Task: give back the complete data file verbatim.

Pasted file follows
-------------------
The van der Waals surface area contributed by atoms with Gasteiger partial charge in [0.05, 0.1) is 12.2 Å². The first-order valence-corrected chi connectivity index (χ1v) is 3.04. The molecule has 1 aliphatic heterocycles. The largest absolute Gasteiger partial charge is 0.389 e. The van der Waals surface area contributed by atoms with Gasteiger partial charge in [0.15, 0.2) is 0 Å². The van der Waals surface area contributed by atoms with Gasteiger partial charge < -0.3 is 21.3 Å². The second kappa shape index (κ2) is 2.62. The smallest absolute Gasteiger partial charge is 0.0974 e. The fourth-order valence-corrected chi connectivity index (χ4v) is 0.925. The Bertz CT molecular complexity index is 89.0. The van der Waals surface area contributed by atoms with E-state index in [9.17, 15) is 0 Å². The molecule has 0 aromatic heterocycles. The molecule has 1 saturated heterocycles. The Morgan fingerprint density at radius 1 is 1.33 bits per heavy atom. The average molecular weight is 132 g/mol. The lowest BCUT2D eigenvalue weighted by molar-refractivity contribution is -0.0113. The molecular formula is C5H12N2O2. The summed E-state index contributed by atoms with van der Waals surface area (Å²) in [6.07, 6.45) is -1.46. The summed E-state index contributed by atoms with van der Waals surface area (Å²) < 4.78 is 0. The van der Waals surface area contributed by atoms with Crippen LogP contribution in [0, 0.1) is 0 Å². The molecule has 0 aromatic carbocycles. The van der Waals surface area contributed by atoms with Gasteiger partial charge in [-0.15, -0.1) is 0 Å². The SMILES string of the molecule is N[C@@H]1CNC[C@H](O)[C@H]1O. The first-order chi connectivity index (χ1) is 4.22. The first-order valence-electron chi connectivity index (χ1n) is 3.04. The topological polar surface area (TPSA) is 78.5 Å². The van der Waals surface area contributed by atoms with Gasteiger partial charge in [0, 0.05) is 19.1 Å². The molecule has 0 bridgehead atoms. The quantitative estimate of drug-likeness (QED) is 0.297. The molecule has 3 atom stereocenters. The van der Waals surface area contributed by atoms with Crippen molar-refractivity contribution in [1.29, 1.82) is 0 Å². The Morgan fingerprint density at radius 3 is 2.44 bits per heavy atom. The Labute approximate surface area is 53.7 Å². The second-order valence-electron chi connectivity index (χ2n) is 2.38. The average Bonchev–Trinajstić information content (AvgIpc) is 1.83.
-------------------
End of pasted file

The van der Waals surface area contributed by atoms with Gasteiger partial charge in [0.05, 0.1) is 12.2 Å². The first-order valence-corrected chi connectivity index (χ1v) is 3.04. The molecule has 1 aliphatic heterocycles. The largest absolute Gasteiger partial charge is 0.389 e. The van der Waals surface area contributed by atoms with Gasteiger partial charge in [0.15, 0.2) is 0 Å². The van der Waals surface area contributed by atoms with Gasteiger partial charge < -0.3 is 21.3 Å². The second kappa shape index (κ2) is 2.62. The smallest absolute Gasteiger partial charge is 0.0974 e. The fourth-order valence-corrected chi connectivity index (χ4v) is 0.925. The Bertz CT molecular complexity index is 89.0. The van der Waals surface area contributed by atoms with E-state index in [9.17, 15) is 0 Å². The molecule has 0 aromatic heterocycles. The molecule has 1 saturated heterocycles. The Morgan fingerprint density at radius 1 is 1.33 bits per heavy atom. The average molecular weight is 132 g/mol. The lowest BCUT2D eigenvalue weighted by molar-refractivity contribution is -0.0113. The molecular formula is C5H12N2O2. The summed E-state index contributed by atoms with van der Waals surface area (Å²) in [6.07, 6.45) is -1.46. The summed E-state index contributed by atoms with van der Waals surface area (Å²) < 4.78 is 0. The van der Waals surface area contributed by atoms with Crippen LogP contribution in [0, 0.1) is 0 Å². The molecule has 0 aromatic carbocycles. The van der Waals surface area contributed by atoms with Gasteiger partial charge in [-0.15, -0.1) is 0 Å². The SMILES string of the molecule is N[C@@H]1CNC[C@H](O)[C@H]1O. The first-order chi connectivity index (χ1) is 4.22. The first-order valence-electron chi connectivity index (χ1n) is 3.04. The topological polar surface area (TPSA) is 78.5 Å². The van der Waals surface area contributed by atoms with Gasteiger partial charge in [0, 0.05) is 19.1 Å². The molecule has 0 bridgehead atoms. The quantitative estimate of drug-likeness (QED) is 0.297. The molecule has 3 atom stereocenters. The van der Waals surface area contributed by atoms with Crippen molar-refractivity contribution in [1.29, 1.82) is 0 Å². The Morgan fingerprint density at radius 3 is 2.44 bits per heavy atom. The Labute approximate surface area is 53.7 Å². The second-order valence-electron chi connectivity index (χ2n) is 2.38. The average Bonchev–Trinajstić information content (AvgIpc) is 1.83.